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Reading Comprehension Strategies


Comprehension strategies can be fun!  Adding in Thinking Marks helps reading comprehension activities become a lot more engaging, especially when students get to use sticky notes!  My students just love using Post It notes during guided reading.  Or anytime really!

Reading Comprehension Strategies using Thinking Marks

I like to help students be more intentional with their comprehension as they read.  Using thinking marks anchor charts and bookmarks helps them to achieve this.  

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Reading Comprehension Strategies using Thinking Marks

The thinking marks anchor charts are included in the My Reader's Notebook.  This interactive reader's notebook can be found here.

Reading Comprehension Strategies using Thinking Marks

At first, students seem to use use the heart, or favorite part, of the story a lot.  But they soon move into using the other thinking marks.  I am always amazed when they use the ? or confusing part mark to get help on words or parts that they didn't understand.  It is powerful to have other students in the group help each other when someone has used this mark.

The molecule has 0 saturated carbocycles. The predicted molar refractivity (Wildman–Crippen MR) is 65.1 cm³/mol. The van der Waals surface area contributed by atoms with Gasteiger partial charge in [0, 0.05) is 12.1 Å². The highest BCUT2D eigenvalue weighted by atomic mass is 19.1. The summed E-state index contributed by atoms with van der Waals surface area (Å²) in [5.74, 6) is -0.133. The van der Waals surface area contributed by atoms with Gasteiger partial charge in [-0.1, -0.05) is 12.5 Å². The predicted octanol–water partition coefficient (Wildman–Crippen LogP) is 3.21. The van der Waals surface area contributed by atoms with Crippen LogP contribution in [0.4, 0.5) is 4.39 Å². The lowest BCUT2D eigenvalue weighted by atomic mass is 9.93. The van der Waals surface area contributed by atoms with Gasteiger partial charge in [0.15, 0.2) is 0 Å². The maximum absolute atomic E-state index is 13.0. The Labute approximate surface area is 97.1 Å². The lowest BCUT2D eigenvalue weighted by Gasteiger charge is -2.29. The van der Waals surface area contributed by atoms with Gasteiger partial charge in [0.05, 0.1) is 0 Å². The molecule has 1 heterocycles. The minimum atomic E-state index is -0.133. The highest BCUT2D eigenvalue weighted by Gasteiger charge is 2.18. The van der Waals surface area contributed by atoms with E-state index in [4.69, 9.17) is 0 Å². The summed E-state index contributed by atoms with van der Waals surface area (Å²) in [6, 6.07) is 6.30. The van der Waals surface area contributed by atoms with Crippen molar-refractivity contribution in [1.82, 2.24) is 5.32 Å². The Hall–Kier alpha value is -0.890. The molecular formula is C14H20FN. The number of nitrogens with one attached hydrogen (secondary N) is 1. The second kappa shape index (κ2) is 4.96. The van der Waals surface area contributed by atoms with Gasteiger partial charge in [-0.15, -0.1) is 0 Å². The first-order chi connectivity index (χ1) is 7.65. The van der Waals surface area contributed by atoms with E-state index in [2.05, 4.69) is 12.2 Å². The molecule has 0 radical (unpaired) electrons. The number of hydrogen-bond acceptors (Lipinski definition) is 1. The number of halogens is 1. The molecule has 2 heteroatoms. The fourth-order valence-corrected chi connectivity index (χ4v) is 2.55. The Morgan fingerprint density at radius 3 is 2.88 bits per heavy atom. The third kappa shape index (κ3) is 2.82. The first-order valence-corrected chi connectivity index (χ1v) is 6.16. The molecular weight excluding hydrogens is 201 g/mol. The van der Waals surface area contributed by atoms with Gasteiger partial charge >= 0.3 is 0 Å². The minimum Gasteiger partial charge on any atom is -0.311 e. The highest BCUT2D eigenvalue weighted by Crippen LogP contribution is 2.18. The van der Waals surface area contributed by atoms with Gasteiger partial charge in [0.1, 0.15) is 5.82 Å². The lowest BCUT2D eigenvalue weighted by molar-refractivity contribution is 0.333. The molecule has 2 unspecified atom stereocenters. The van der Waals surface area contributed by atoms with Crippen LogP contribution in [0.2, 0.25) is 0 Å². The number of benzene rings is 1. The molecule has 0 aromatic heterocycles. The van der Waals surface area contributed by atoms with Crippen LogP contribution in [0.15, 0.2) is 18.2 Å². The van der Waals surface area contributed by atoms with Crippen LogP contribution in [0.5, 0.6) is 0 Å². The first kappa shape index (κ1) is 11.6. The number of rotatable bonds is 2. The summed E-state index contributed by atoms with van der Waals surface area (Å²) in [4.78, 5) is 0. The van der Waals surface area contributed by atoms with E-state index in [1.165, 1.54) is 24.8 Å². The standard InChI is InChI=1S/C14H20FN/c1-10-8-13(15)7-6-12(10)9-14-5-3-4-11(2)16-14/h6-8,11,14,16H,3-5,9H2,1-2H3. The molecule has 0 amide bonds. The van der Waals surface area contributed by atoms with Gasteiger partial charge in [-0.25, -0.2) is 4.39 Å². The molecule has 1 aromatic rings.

Reading Comprehension Strategies using Thinking Marks

Nonfiction texts always seem to get a lot of surprising marks!  I guess we all like fun facts that we didn't already know!

Reading Comprehension Strategies using Thinking Marks

A couple of my groups are so engaged when they are using the I agree because... or I disagree because...  They love to try to prove their points!

Reading Comprehension Strategies using free Thinking Marks bookmarks

If you are looking for ways to get students to use text based evidence thinking marks and the I agree/disagree posters are the way to do it in a fun way!  

Reading Comprehension Strategies using free Thinking Marks bookmarks

As soon as I ask students if anyone marked a surprising part or important part or any of the others, students immediately go to their book, open it and find that section.  That is exactly what I am wanting...students getting back into the text to prove their thinking!

Reading Comprehension Strategies using Thinking Marks







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